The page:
If you aren’t tracking your spending and planning your bills, there’s a good chance you could wind up in trouble. Use personal finance software to track your income and expenses. You can also use it to plan ahead and test out how your bills will impact your cash flow later in the month.

My personal finance software (Moneydance) allows me to set up reminders and automatic transaction entries so I can look ahead and see what bills are coming up. You can also use your own personal finance software to remind you when bills are due.

3. Check out a calendar app.

paying-bills

There are plenty of calendar apps to set up reminders that can help you stay on top of your bills. Google Calendar and iCal from Apple are both good examples. If you do use these apps to pop up reminders for bills, set them to remind you at least 10 days in advance. You want to allow plenty of time for you to make your payment.

Whether you automate, schedule payments ahead of time, or write a check (really, though, who DOES that?), it’s important to look in and make sure everything is squared away. A little calendar reminder can be just the thing to keep you on top of the situation.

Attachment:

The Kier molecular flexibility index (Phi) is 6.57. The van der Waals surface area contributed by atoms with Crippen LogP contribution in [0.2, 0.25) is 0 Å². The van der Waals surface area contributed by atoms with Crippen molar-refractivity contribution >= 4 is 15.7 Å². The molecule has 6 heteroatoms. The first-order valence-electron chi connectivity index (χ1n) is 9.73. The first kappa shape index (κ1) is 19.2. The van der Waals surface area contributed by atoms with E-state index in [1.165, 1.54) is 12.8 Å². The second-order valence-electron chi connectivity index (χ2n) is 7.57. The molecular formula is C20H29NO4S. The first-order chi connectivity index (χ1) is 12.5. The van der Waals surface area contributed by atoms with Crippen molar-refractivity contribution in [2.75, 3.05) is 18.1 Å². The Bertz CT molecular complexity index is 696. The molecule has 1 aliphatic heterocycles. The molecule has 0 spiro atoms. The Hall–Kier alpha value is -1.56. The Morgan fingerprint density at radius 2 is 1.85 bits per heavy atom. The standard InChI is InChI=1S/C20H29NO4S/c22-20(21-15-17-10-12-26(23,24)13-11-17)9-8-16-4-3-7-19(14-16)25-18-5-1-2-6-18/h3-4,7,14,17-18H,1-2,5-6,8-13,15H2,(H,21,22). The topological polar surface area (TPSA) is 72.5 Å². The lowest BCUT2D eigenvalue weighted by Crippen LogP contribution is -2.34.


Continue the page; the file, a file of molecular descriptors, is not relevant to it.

4. Designate a specific bill-paying time.

Pick a time of the week or the month to sit down and take care of money matters. I’m to the point where I mostly just check things out once a week. I have a specific time on Sunday (my least busy day) where I look into my accounts to ensure that there are no fraudulent purchases. Then I look in my personal finance software to see what bills are coming up. I verify that they are still on automatic withdrawal and that everything is on point. It takes me about 10 to 15 minutes.